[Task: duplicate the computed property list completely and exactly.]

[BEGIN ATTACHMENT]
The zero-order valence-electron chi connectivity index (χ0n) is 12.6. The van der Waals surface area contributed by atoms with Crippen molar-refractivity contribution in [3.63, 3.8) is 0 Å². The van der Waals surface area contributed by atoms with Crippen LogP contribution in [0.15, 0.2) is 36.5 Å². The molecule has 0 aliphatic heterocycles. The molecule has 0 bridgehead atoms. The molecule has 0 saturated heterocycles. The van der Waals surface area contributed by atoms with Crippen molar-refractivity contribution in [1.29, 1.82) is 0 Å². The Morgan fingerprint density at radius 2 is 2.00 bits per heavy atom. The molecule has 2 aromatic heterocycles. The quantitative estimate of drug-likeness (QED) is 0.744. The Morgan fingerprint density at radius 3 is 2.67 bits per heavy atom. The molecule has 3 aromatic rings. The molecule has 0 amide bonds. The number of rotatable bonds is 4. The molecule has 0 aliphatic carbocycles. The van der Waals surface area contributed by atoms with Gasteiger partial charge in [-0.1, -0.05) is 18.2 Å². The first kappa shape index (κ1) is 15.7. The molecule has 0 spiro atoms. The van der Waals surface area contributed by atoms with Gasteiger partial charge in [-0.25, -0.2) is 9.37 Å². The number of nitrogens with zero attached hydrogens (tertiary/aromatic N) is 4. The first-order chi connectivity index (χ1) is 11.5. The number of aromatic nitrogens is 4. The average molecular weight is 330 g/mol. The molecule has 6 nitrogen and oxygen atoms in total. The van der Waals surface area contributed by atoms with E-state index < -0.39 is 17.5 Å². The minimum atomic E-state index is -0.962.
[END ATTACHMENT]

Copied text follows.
The zero-order valence-electron chi connectivity index (χ0n) is 12.6. The van der Waals surface area contributed by atoms with Crippen molar-refractivity contribution in [3.63, 3.8) is 0 Å². The van der Waals surface area contributed by atoms with Crippen LogP contribution in [0.15, 0.2) is 36.5 Å². The molecule has 0 aliphatic heterocycles. The molecule has 0 bridgehead atoms. The molecule has 0 saturated heterocycles. The van der Waals surface area contributed by atoms with Crippen molar-refractivity contribution in [1.29, 1.82) is 0 Å². The Morgan fingerprint density at radius 2 is 2.00 bits per heavy atom. The molecule has 2 aromatic heterocycles. The quantitative estimate of drug-likeness (QED) is 0.744. The Morgan fingerprint density at radius 3 is 2.67 bits per heavy atom. The molecule has 3 aromatic rings. The molecule has 0 amide bonds. The number of rotatable bonds is 4. The molecule has 0 aliphatic carbocycles. The van der Waals surface area contributed by atoms with Gasteiger partial charge in [-0.1, -0.05) is 18.2 Å². The first kappa shape index (κ1) is 15.7. The molecule has 0 spiro atoms. The van der Waals surface area contributed by atoms with Gasteiger partial charge in [-0.25, -0.2) is 9.37 Å². The number of nitrogens with zero attached hydrogens (tertiary/aromatic N) is 4. The first-order chi connectivity index (χ1) is 11.5. The number of aromatic nitrogens is 4. The average molecular weight is 330 g/mol. The molecule has 6 nitrogen and oxygen atoms in total. The van der Waals surface area contributed by atoms with E-state index < -0.39 is 17.5 Å². The minimum atomic E-state index is -0.962.